I haven’t baked any Christmas cookies but I have been playing around with some sugar confections for the holidays. First were marshmallows. I have been wanting to make marshmallows since I read Molly Wizenburg’s ‘A homemade life‘. She describes coming home and finding her then boyfriend making marshmallows, and that being the decisive moment that she knew that she would marry him. It’s not that I have any such romantic illusions but her description of the pleasures of homemade marshmallows was persuasive and the snowy forecast provided an excuse.
There are lots of recipes online for marshmallows from Wizenburg, Smitten Kitchen, Sugarlaws and they all vary slightly around the theme of gelatin and sugar. Marshmallows are not an instant gratification food, ideally they should dry overnight and they therefore require advance planning. They also require a stand mixer. I think your arm would fall off if you tried to mix them by hand and I was worried that my hand held whisk would start smoking before the required 15 minutes were up. I followed the recipe in Helen Witty’s ‘Better than store-bought‘ and the flavor was good, but they were a little gooey in the middle. The mixture may just have needed a little more time – stiff peaks being subjective, but the Witty recipe did not have egg white which while preferable for people worried about eating raw eggs may have affected the texture. I might try adding egg whites next time to see if they come out firmer or one of the other recipes. More experimentation is required and I am happy to take on the challenge.
We spent a cosy evening with friends watching The Christmas Story and drinking hot chocolate with our homemade marshmallows. I love the fact that marshmallows are perfect for both winter (hot chocolate) and summer (s’mores).
Sugar laden experiment number 2 was sesame crunch also from Helen Witty’s ‘Better than Store Bought‘. It just happened to be on the page before the marshmallows and given that AD loves all things sesame, and I happily had all the necessary ingredients I decided to try it while the marshmallows were drying. I halved the recipe and guesstimated some of the quantities but it still turned out perfectly – as Helen said ‘Better than store-bought’. You can often find cheap sesame seeds in ethnic grocery stores and they are sold in larger quantities than regular grocery stores.
Helen Witty’s Sesame Crunch
2 cups hulled sesame seeds (un-toasted)
1 1/4 cups sugar
1/2 cup light corn syrup (I substituted homemade sugar syrup)
1/4 cup water
2 tbsp unsalted butter
1/4 cup honey
1/8 tsp salt
1/8 tsp vanilla extract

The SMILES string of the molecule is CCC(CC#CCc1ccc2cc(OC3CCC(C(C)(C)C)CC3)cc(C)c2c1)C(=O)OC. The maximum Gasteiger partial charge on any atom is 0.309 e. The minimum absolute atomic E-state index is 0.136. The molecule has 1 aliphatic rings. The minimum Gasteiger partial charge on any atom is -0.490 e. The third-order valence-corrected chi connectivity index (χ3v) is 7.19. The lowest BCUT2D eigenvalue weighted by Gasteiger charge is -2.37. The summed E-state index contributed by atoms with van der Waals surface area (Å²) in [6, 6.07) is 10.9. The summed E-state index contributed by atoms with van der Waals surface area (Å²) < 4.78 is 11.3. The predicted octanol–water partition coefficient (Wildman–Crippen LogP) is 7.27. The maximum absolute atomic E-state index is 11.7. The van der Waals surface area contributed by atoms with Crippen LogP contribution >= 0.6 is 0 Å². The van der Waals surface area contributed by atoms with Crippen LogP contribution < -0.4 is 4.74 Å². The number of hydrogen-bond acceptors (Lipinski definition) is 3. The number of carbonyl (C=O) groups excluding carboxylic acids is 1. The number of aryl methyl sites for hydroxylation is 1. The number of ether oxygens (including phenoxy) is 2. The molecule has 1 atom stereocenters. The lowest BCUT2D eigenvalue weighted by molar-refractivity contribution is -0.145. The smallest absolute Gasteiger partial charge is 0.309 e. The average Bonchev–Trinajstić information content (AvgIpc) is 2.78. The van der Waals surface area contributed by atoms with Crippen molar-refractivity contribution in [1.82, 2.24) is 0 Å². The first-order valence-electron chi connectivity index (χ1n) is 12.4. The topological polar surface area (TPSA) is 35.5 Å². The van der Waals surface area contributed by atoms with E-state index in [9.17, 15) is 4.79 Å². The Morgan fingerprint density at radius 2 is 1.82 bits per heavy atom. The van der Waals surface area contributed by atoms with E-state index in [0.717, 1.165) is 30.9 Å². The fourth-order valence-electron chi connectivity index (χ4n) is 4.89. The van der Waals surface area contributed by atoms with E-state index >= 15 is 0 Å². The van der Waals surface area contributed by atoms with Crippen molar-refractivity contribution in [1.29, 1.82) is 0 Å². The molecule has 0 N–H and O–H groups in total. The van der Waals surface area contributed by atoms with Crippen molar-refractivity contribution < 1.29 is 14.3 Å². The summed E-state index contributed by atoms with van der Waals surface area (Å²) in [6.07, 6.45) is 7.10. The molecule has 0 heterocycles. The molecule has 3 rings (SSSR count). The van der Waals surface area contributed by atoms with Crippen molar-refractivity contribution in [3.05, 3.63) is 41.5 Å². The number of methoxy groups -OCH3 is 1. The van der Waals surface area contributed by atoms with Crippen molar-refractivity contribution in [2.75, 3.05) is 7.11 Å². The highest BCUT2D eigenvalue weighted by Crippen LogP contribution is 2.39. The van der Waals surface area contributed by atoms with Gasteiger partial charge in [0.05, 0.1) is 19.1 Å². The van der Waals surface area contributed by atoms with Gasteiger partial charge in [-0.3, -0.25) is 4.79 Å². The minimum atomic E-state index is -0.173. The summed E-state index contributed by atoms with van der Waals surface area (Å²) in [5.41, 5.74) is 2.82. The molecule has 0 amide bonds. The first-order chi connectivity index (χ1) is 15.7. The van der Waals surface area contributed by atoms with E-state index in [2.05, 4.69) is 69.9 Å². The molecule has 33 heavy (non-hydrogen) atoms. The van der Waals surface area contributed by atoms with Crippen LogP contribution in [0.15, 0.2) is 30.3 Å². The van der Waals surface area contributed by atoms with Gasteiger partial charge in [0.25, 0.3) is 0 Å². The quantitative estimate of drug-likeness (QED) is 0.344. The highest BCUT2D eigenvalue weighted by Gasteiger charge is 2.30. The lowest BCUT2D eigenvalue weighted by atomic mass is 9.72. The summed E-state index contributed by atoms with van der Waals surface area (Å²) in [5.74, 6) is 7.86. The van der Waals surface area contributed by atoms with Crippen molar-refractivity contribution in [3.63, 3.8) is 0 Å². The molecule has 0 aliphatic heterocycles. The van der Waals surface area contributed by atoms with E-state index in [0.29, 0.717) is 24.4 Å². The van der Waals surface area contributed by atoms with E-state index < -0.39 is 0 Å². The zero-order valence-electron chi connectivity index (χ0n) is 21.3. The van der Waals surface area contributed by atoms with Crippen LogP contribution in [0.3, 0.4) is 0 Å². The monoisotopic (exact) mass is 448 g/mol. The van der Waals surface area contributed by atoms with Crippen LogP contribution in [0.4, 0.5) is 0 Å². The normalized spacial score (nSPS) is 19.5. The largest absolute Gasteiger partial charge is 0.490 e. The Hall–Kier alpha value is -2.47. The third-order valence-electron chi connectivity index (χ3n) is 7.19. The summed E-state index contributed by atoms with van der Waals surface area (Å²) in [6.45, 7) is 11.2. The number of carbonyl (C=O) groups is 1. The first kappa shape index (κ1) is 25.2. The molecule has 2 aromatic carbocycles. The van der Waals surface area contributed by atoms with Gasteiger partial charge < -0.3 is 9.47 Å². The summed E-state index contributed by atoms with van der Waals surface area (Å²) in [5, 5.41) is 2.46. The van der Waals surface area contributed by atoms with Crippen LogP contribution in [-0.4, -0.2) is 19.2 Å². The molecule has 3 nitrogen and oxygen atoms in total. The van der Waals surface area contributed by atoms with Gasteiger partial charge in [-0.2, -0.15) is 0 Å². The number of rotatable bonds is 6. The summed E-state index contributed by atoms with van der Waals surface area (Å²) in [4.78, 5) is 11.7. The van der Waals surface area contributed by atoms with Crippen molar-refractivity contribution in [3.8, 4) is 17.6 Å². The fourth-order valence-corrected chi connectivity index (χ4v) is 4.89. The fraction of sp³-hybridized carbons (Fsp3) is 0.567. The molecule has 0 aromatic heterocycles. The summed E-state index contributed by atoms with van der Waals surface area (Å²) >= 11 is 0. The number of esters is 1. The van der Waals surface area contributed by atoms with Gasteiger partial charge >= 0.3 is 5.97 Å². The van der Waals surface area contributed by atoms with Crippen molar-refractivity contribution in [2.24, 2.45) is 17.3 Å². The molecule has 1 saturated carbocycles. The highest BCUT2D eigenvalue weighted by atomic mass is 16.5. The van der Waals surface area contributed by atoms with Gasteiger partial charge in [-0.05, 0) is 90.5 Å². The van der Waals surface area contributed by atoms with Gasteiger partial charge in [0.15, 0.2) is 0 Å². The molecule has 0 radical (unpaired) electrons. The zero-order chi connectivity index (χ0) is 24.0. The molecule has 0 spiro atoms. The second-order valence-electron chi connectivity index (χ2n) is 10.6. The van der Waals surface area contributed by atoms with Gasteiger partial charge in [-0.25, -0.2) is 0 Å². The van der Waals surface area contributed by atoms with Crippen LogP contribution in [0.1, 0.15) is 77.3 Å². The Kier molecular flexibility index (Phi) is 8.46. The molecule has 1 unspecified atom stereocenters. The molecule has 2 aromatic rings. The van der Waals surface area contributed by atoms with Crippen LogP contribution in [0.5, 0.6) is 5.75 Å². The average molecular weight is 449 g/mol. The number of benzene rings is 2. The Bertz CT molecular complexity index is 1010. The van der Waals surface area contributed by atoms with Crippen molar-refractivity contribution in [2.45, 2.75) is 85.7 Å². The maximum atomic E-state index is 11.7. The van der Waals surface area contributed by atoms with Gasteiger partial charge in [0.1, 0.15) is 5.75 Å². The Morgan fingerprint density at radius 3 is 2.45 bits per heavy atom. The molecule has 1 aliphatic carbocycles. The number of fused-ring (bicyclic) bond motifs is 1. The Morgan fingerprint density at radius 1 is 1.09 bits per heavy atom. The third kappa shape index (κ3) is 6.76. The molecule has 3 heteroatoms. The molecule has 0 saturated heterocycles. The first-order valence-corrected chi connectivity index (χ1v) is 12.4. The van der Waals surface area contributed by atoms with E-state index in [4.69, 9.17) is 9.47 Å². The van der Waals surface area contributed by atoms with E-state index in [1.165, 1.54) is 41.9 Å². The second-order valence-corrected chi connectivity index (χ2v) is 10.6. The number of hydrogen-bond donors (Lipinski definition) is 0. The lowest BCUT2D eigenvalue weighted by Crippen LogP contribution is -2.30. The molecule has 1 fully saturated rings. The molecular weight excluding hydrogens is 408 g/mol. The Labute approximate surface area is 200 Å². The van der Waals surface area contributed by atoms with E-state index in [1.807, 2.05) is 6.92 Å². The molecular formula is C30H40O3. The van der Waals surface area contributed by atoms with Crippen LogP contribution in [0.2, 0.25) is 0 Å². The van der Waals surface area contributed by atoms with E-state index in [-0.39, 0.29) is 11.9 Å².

Preheat the oven to 300 degrees. Spread the sesame seeds out on a baking sheet and bake for about 5 minutes or until the seeds are cream-beige, stirring once or twice. Don’t over toast them as they will continue to brown later in the syrup. Butter another baking sheet and a metal spatula.
In a heavy 3 quart pan combine the seeds, sugar, corn syrup, water, butter, honey and salt. Bring to a full boil over a moderate heat, stirring constantly. Then boil without stirring until a candy thermometer reads 295°F (we guestimated this as well dropping drops of the mixture into cold water).
Remove the pan from the heat and stir in the vanilla. Pour the candy onto the buttered sheet and very quickly spread it out as thinly as you can (ideally 1/8th-1/4 inch thick). If you want neat squares you can score it into a grid with a sharp knife, or you can go for rough angular pieces like I did. When it has cooled (which doesn’t take long) break it up. You can store it in a airtight container for several weeks in the unlikely event it lasts that long (ours lasted 2 days). Sheets of wax paper between the layers will stop it sticking together.
My third foray into confection was sugar crusted cranberries. I first read about these on Hounds in the Kitchen. Apart from in relish or juice I don’t think it ever occurred to me to eat cranberries raw. I was thinking about trying them and my resolve was cemented when I saw them featured on 101 Cookbooks. I followed the 101 Cookbooks method (this is another recipe that requires waiting time). You soak the cranberries in sugar syrup and then roll them in coarse sugar and then a finer sugar and let them dry. You end up with a moreish, somewhat healthy treat. That might counteract the Bulleit bourbon balls that Margaux just dropped off!
December 23, 2009
I make homemade marshmallows every year as my gift to give out in small bags — everyone goes wild for them. People can’t believe you can make these at home. I use Ina Garten’s recipe (the Barefoot Contessa) and it has been pretty foolproof. The best trick I’ve found is after they have set to use kitchen shears to cut them apart. You have to just make sure you dust them, your hands and every inch of the pan in a ton of powdered sugar.
Looking forward to trying the sugared cranberries. Beautiful!
December 23, 2009
The recipe I used had you dust them with a mixture of powdered sugar and corn starch. I’m not sure why but it seemed to work well. Slightly less sweet I guess.
December 24, 2009
Turkish delight is usually packed with a mixture of cornstarch and powdered sugar.
Tate and Lyle are doing a Royal Icing sugar which has dried egg white in the mix. That might work well for marshmallows.
December 31, 2009
I also tried that cranberry recipe, but didn’t have much luck getting the sugar to stick all over. The ones that had sugar all over were delicious. The ones that didn’t were not.
December 31, 2009
Mine weren’t too popular – they are being reincarnated as cranberry liqueur.